Technological advances can improve care and outcomes but are a primary driver of health care spending growth. Understanding diffusion and use of new oncology therapies is important, given substantial increases in prices and spending on such treatments.
Examine diffusion of bevacizumab, a novel (in 2004) and high-priced biologic cancer therapy, among US oncology practices during 2005–2012 and assess variation in use across practices.
Population-based observational study.
A total of 2329 US practices providing cancer chemotherapy.
Random 20% sample of 236,304 Medicare fee-for-service beneficiaries aged above 65 years in 2004–2012 undergoing infused chemotherapy for cancer.
Diffusion of bevacizumab (cumulative time to first use and 10% use) in practices, variation in use across practices overall and by higher versus lower-value use. We used hierarchical models with practice random effects to estimate the between-practice variation in the probability of receiving bevacizumab and to identify factors associated with use.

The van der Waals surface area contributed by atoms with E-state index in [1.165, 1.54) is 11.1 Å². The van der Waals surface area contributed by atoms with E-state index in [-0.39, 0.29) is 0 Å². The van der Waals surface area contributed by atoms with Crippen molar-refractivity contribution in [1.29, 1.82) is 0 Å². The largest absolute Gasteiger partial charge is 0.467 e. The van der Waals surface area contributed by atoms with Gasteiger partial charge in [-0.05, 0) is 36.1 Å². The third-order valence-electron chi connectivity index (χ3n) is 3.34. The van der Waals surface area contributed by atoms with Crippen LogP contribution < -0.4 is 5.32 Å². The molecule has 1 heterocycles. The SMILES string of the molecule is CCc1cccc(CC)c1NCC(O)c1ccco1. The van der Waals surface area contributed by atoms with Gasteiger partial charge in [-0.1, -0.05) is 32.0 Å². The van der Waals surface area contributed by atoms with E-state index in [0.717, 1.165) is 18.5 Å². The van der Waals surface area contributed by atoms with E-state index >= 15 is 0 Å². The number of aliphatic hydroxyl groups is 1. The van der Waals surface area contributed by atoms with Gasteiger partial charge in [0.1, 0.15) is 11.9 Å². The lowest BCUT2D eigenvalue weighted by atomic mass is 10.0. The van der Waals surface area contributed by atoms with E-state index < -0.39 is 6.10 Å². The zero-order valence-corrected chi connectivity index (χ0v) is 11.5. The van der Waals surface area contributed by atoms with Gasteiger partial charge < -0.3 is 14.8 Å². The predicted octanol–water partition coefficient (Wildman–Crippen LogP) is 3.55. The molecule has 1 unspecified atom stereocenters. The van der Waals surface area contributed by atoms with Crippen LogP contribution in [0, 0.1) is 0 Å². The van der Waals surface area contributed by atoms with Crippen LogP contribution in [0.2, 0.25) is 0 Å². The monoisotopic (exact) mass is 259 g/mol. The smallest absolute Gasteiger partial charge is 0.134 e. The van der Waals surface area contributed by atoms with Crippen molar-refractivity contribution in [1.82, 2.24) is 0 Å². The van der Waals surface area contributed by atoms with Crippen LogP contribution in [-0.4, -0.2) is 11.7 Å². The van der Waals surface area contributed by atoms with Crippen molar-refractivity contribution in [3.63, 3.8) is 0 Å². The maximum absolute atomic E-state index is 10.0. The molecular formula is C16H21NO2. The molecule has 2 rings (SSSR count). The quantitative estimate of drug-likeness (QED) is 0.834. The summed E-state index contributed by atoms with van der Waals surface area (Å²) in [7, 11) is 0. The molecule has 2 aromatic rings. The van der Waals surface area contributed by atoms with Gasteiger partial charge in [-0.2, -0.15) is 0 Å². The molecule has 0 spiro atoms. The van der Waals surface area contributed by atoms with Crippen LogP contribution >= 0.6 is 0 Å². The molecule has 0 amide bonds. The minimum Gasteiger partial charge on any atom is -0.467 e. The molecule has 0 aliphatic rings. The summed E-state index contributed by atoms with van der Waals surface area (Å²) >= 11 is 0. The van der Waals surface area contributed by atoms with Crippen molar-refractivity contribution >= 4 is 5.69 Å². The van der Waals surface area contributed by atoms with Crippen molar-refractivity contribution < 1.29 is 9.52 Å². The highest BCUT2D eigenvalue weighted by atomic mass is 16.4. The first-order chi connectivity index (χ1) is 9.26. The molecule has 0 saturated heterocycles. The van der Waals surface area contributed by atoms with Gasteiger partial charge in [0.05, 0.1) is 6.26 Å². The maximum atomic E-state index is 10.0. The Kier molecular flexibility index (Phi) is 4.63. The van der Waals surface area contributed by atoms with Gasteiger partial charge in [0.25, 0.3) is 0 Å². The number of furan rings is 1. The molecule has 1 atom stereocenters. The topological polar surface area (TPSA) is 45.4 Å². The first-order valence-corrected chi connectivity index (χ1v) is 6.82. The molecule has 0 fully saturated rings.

We observed relatively rapid diffusion of bevacizumab, particularly in independent practices and larger versus smaller practices. We observed substantial variation in use; the adjusted odds ratio (95% confidence interval) of bevacizumab use was 2.90 higher (2.73–3.08) for practices 1 SD above versus one standard deviation below the mean. Variation was less for higher-value [odds ratio=2.72 (2.56–2.89)] than lower-value uses [odds ratio=3.61 (3.21–4.06)].
Use of bevacizumab varied widely across oncology practices, particularly for lower-value indications. These findings suggest that interventions targeted to practices have potential for decreasing low-value use of high-cost cancer therapies.